But that’s not all. Here are four of the factors that separate the modern Bible reader from those who originally read (or heard) its words.

First, most people couldn’t read.
Literacy was only for the most privileged in Roman society. Churches at the time were made up of people from all walks of life, but one thing most of them shared in common was the fact that they were illiterate. So, when a letter arrived from Paul, a literate person in the congregation probably read it aloud during one of their gatherings. After it was read, it may have been copied by someone in the church and then passed along to another nearby group of Christ followers.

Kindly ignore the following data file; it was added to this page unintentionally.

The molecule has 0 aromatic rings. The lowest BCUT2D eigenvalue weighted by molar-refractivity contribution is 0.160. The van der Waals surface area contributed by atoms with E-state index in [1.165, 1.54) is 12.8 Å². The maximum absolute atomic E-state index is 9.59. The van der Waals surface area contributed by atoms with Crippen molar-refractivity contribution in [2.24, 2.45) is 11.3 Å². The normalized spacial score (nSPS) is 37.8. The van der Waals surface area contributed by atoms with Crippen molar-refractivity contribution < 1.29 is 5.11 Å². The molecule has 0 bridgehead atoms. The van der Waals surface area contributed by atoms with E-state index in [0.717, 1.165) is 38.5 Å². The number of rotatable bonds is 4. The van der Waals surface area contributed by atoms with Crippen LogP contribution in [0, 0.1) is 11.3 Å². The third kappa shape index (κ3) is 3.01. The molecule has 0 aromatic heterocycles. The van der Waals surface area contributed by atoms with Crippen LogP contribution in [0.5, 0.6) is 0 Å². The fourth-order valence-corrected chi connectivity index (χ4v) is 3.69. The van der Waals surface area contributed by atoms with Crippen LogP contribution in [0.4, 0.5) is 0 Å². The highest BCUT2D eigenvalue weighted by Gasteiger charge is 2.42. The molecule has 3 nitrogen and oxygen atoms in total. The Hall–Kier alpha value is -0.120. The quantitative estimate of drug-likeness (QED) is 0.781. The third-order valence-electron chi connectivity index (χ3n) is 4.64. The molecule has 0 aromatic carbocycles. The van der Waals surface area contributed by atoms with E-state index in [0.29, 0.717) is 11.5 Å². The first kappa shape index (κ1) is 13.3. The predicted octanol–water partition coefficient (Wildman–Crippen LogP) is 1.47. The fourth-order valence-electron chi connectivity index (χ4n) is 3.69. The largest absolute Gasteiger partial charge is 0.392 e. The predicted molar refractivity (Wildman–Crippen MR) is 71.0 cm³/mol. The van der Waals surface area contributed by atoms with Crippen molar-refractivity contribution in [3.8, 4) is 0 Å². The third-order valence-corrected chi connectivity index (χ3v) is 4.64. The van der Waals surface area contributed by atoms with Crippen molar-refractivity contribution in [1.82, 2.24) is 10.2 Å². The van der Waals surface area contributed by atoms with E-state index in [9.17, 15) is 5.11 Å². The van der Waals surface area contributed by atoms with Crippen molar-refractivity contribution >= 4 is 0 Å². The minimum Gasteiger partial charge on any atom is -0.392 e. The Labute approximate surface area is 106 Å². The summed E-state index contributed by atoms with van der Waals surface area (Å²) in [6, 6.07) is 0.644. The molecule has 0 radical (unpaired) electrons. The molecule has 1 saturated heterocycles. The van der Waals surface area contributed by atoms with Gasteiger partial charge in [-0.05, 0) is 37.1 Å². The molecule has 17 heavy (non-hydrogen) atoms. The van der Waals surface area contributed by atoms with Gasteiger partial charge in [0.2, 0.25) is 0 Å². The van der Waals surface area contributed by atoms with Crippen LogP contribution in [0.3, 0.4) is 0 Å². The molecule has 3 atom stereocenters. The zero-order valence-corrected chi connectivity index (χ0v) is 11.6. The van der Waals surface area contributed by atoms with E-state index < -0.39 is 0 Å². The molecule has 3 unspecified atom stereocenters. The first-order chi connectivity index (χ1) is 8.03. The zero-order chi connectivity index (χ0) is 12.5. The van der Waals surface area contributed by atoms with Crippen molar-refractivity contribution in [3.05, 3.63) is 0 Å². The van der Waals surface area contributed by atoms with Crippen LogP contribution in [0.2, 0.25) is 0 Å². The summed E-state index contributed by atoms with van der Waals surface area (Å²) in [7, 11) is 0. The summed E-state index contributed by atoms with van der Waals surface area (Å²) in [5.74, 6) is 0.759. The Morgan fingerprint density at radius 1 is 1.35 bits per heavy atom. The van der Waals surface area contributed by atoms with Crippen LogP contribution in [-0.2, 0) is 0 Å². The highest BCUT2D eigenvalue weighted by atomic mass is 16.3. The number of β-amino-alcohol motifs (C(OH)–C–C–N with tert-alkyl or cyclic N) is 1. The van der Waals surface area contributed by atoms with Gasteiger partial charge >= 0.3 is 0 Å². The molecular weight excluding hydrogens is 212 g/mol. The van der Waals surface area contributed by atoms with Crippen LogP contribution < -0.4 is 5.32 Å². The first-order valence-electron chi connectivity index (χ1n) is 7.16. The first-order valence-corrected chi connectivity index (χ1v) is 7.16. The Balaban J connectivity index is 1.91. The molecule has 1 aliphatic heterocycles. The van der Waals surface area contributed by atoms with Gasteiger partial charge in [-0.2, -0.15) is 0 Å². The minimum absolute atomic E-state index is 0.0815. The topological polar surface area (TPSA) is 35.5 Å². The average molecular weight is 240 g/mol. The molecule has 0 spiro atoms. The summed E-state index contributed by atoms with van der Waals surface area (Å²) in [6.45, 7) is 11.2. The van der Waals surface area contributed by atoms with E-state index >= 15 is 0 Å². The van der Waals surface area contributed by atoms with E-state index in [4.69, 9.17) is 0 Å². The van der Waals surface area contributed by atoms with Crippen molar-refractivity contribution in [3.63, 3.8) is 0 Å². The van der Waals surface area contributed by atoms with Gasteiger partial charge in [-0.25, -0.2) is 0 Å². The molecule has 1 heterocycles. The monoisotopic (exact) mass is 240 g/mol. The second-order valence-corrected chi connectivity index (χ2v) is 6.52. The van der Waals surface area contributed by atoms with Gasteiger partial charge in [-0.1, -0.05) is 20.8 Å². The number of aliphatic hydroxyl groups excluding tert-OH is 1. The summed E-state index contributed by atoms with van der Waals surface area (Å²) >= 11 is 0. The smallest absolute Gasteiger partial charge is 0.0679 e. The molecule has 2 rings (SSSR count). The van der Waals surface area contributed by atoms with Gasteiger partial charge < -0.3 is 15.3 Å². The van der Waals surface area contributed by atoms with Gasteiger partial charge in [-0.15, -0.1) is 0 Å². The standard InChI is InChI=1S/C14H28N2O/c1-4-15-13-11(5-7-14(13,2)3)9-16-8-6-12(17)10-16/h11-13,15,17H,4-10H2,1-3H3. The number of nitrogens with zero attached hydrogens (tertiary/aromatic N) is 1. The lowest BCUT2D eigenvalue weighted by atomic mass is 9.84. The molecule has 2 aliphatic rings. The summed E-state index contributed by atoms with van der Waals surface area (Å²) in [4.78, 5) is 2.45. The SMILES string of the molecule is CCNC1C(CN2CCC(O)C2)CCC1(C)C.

Nobody who followed Jesus around the desert or participated in one of Paul’s urban church’s had a copy of the New Testament. Even if they did, it would have been useless since they couldn’t read. Yet they were called disciples and practiced the Christian faith with devout reverence.

If preachers in the first century preached that Biblical knowledge is essential for Christian discipleship, 95% of the early church would not have qualified.

Second, the printing press did not exist.
Even for those who could read, until the advent of the printing press, there was limited access to documents and manuscripts. Today, we walk into any Christian bookstore and take our pick of Bibles according to interpretation, size, binding, color, theme, age, and content. Access to scripture has elevated the Bible in the faith practice of modern Christians. Biblical literacy is not a bad thing, but, historically, it is a very new thing.